Shell Seismic Surveying: What's all the fuss about?
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Dutch energy giant, Shell, will soon be embarking on four to five months of geographic seismic surveying off the coast of the Eastern Cape and parts of the Western Cape provinces.
Thousands of South Africans are protesting against the planned survey with demonstrations taking place around the country and an online petition which garnered around 286 000 signatures as of Thursday morning.
But what is all the fuss about? What exactly is seismic surveying and why is it bad for the marine environment?
Dr Judy Mann at South African Association for Marine Biological Research (SAAMBR) explained that “seismic surveys are used by mining companies to find and estimate the size of offshore oil and gas reserves.
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A ship tows multiple air gun arrays that emit thousands of high-decibel explosive impulses to map the seafloor and rock strata. Hydrophones attached to long cables pick up the signal reflected off the seafloor.
Based on the return time of the reflected or refracted impulses to the hydrophones, the underlying structure of the ocean floor can be mapped in 3D.”
Marine seismic exploration provides mining companies with an accurate picture of any gas or oil pockets that may be trapped beneath the ocean floor. If these pockets are large enough, then the drilling will commence.
Unlike air, water is extremely acoustic. This means it is highly efficient at carrying sound waves through itself. Dr Mann states that “sound travels extremely efficiently in seawater, and marine mammals and many fish and invertebrates depend on sound to find mates, find food, avoid predators, navigate and communicate.”
It is well known that the South African east coast is home to a host of marine and coastal habitats. These are extremely diverse and unique biomes that support countless sea creatures including those which are endemic to South African oceans. Deep-water habitats, deeper than 500 metres, in particular, are largely unexplored ecologically, meaning not much is known about exactly what occurs or what ecological processes take place there.
SAAMBR said that “internationally, seismic surveys have been demonstrated to have negative impacts on a range of marine organisms, from smaller creatures which live in sediments or as plankton, to larger animals such as ﬁshes and marine mammals. Marine mammals, in particular, appear to be the most impacted by seismic surveys because of their reliance on sound for communication, to find food and to navigate.”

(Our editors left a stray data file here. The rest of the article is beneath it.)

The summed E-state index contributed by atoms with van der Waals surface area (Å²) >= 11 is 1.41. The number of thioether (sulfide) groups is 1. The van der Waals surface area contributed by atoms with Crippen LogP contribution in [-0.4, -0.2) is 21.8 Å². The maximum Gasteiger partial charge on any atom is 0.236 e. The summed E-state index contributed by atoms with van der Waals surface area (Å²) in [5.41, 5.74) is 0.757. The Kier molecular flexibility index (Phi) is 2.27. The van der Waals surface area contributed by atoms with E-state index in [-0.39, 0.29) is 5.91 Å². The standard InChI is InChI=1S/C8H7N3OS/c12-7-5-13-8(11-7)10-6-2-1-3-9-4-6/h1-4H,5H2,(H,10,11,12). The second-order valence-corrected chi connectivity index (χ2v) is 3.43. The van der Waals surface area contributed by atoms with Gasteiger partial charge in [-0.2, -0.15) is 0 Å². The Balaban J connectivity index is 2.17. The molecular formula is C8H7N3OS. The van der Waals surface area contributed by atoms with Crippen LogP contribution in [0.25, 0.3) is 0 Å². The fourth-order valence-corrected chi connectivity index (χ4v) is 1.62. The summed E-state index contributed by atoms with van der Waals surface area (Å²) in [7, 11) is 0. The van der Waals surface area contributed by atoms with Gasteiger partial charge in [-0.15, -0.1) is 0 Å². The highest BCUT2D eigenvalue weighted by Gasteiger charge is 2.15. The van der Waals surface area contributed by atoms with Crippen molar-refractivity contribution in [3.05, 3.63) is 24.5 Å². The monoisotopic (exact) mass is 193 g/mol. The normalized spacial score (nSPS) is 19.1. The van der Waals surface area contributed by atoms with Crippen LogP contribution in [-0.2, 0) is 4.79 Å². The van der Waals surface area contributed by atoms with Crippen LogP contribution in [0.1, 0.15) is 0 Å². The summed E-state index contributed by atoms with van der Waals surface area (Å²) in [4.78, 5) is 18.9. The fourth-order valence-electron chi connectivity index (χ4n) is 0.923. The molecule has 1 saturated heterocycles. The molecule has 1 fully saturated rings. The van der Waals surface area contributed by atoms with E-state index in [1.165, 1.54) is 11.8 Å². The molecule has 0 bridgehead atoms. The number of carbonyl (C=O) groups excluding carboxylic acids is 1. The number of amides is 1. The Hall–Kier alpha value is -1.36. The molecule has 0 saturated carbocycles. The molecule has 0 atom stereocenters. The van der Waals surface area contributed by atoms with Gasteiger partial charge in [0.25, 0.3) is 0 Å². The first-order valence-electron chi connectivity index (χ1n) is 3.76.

Another important factor of concern is the Agulhas current, one of the fastest and most powerful oceanic currents in the world. Offshore oil and gas extraction comes with a myriad of negative impacts including leaks and spills on scales we cannot begin to comprehend. The Agulhas current could potentially carry an oil spill all along the east coast of South Africa in a matter of days and would make cleanup efforts next to impossible.
Research has shown that although the impact of seismic surveying on fish populations themselves are localised, they may have serious consequences for the long-term health of fisheries with different fisheries being impacted in different ways. Decreases in the overall catch were observed in some areas according to SAAMBR.
In a statement for SAAMBR, Dr Mann shared that “it is our opinion that the best way forward for environmental sustainability and local job creation is to expand technology which makes use of renewable energy.
“The global market is moving away from fossil fuels given the catastrophic eﬀects of human-induced climate change. Indeed, if South Africa and the world are to meet the goals set by COP26 which has recently been concluded in Glasgow, to limit global warming to less than 1.5°C, it is urged that we move away from our reliance on fossil fuels.
“We thus consider that the potential short-term, non-sustainable beneﬁts to be gained from oil and gas are largely outweighed by the environmental risks posed by exploring for, and using these non-renewable energy resources, especially along this vulnerable coastline.”
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